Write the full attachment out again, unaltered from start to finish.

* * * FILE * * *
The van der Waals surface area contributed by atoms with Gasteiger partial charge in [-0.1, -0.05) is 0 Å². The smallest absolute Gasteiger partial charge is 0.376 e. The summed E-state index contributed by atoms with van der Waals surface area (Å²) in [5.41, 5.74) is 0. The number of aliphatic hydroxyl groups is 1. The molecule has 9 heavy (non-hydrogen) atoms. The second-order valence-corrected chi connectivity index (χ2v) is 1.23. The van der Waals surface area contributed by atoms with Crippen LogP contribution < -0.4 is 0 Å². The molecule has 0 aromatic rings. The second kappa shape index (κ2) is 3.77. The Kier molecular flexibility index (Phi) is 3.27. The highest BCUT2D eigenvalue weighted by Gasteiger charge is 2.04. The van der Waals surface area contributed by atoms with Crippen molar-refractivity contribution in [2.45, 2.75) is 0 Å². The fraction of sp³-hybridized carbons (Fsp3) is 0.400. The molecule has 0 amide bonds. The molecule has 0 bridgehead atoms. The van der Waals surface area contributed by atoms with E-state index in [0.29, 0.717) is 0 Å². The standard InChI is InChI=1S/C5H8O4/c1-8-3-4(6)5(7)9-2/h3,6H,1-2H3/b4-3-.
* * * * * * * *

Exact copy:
The van der Waals surface area contributed by atoms with Gasteiger partial charge in [-0.1, -0.05) is 0 Å². The smallest absolute Gasteiger partial charge is 0.376 e. The summed E-state index contributed by atoms with van der Waals surface area (Å²) in [5.41, 5.74) is 0. The number of aliphatic hydroxyl groups is 1. The molecule has 9 heavy (non-hydrogen) atoms. The second-order valence-corrected chi connectivity index (χ2v) is 1.23. The van der Waals surface area contributed by atoms with Crippen LogP contribution < -0.4 is 0 Å². The molecule has 0 aromatic rings. The second kappa shape index (κ2) is 3.77. The Kier molecular flexibility index (Phi) is 3.27. The highest BCUT2D eigenvalue weighted by Gasteiger charge is 2.04. The van der Waals surface area contributed by atoms with Crippen molar-refractivity contribution in [2.45, 2.75) is 0 Å². The fraction of sp³-hybridized carbons (Fsp3) is 0.400. The molecule has 0 amide bonds. The molecule has 0 bridgehead atoms. The van der Waals surface area contributed by atoms with E-state index in [0.29, 0.717) is 0 Å². The standard InChI is InChI=1S/C5H8O4/c1-8-3-4(6)5(7)9-2/h3,6H,1-2H3/b4-3-.